A fearless surfer has been praised after he picked up a struggling shark with his bare hands and carried it back out into the ocean.
Paul Myles saw the shark stranded on the shore at Eastern View on Victoria’s Great Ocean Road and decided to try his best to push it back into deeper water with his surfboard.
But after a few unsuccessful attempts, he realized he may have to take matters into his own hands – literally.
The brave surfer was captured picking up the flailing shark and rather nonchalantly carrying the deadly fish back out to the ocean.
“I just thought I’d give it a chance, I wasn’t sure if it was just disorientated or sick or whatever,” he told the ABC.
“I thought I’d get it out in the water a bit further out, see if it would swim out to sea but it didn’t seem too well.”
Myles told the outlet that he believed the creature to be a blue shark.
He added that he had been surfing at that particular beach for over 40 years, and had rarely ever seen a shark there.
“It had a long pointy nose, blue color,” he said.
“I’ve never seen one that close to the beach, that’s the important thing. I once saw one off the rocks about 20 years ago but that’s enough I think.”
He said he wanted to help the shark because he is “a bit of a softie, really.”
“I think it might earn some brownie points next time a shark comes past me,” he joked.
Myles promised that he would be back in the surf the next day.
People on social media hailed him a hero for risking his life to save the shark, when many others may have been too frightened to pick it up.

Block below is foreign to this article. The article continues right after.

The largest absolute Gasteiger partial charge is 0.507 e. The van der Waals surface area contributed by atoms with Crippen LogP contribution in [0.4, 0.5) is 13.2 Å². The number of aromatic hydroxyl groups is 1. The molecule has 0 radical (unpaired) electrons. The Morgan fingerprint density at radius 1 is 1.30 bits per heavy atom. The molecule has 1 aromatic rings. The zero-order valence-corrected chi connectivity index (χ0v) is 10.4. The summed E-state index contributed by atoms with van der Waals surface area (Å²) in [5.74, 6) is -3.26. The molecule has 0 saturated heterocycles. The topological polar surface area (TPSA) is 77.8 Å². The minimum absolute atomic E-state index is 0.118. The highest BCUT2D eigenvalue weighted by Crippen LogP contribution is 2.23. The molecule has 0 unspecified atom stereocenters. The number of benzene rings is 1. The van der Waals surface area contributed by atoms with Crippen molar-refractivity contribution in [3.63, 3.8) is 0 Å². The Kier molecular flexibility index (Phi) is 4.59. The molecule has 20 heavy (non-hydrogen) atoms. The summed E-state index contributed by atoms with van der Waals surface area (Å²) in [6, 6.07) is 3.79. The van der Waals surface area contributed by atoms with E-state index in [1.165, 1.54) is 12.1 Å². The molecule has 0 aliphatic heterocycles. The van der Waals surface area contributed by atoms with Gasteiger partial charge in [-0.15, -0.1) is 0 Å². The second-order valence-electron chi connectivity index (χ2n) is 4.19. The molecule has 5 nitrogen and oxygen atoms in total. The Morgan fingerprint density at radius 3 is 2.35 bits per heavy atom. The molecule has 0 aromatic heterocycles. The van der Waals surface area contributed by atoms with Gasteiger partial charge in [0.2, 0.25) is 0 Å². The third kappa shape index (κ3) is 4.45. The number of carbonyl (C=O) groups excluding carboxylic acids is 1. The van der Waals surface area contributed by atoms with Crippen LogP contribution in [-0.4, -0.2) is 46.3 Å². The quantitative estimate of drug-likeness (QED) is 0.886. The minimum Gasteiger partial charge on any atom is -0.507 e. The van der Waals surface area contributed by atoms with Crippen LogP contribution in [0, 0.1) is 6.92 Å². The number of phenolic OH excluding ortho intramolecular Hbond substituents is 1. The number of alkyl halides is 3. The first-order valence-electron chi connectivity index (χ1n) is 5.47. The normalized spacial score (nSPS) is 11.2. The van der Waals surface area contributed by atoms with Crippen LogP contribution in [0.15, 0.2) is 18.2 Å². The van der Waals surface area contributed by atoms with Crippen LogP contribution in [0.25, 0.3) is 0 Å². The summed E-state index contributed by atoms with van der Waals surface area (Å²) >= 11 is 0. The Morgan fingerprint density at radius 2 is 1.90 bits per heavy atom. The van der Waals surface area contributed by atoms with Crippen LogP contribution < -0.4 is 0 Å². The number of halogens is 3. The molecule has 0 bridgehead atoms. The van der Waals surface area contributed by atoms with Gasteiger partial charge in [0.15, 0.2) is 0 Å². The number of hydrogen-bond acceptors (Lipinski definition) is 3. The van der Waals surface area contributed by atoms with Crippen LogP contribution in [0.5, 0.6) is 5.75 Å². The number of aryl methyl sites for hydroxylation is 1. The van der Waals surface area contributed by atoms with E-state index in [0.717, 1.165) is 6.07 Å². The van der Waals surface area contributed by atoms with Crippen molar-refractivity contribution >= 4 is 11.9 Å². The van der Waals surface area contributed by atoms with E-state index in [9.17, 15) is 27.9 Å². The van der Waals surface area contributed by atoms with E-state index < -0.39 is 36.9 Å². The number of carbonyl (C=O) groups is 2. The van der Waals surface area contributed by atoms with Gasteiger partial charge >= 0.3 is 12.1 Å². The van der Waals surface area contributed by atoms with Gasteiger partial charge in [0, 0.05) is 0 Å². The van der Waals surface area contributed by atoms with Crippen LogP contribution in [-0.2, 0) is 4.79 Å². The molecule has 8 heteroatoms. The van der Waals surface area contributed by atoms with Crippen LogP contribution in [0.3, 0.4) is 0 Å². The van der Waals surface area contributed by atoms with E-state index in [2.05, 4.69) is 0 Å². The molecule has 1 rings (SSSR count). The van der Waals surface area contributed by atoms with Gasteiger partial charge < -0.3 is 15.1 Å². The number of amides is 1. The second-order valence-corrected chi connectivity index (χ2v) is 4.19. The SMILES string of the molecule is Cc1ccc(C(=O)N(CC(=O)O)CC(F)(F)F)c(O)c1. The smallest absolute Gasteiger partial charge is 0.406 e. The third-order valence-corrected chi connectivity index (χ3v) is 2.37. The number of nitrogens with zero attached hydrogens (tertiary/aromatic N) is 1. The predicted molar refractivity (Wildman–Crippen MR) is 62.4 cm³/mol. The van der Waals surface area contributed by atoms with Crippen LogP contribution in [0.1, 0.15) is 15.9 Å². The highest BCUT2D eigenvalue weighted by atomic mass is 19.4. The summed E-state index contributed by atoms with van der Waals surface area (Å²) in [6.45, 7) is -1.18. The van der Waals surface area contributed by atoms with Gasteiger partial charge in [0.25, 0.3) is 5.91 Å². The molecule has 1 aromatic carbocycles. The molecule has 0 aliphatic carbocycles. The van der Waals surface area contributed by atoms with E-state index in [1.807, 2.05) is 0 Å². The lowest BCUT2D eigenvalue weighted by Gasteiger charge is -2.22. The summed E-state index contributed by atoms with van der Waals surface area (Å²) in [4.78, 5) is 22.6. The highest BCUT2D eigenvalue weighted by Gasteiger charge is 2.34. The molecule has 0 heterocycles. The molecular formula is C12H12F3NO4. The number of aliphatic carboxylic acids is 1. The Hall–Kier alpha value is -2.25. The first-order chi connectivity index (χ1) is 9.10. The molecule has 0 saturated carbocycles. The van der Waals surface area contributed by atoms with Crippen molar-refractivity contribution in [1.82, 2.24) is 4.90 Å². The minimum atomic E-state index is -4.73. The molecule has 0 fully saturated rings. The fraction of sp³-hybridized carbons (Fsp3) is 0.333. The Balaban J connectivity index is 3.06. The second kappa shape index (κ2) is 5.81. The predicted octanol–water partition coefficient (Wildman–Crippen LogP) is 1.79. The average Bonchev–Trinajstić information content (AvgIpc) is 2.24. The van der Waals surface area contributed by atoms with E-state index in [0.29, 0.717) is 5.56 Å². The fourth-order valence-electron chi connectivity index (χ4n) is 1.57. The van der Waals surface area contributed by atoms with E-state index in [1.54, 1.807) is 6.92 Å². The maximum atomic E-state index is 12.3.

“What a hero! Thank you for showing kindness” one wrote.
“Brownie points with Mother Ocean, safe waves my friend.” said another.
“Wow what a great human being,” posted a Facebook user.
“What a legend!”
Shark sightings across popular beaches in New South Wales have increased, with the implementation of drones to thank for the early warnings.
Surf Life Saving NSW announced a further funding commitment had been made for a “vital public safety program” which uses drones to monitor for sharks across 50 key locations.
The new $3m funding package from the state government means unmanned aerial vehicles (UAVs) will continue monitoring for sharklike figures in the ocean.
SLS NSW public safety manager Brent Manieri told NCA NewsWire the UAVs are able to cover a vast amount of coastline and are providing reassurance to beach users.
“We’re able to proactively pick up a shark that might be in the vicinity, and actively track it and alert beach authorities a lot sooner than we would have previously,” Manieri said.
He said during the 2021-2022 season, nearly 33,000 UAV flights had monitored the coast, with only 65 water evacuations.
In comparison, across the 2020-2021 season, beaches were evacuated 121 times.
Shark alarms are on the rise, rapidly rising from 148 sirens in 2014, to 575 in 2018.
Since 2019, there have been 668 sharks detected.
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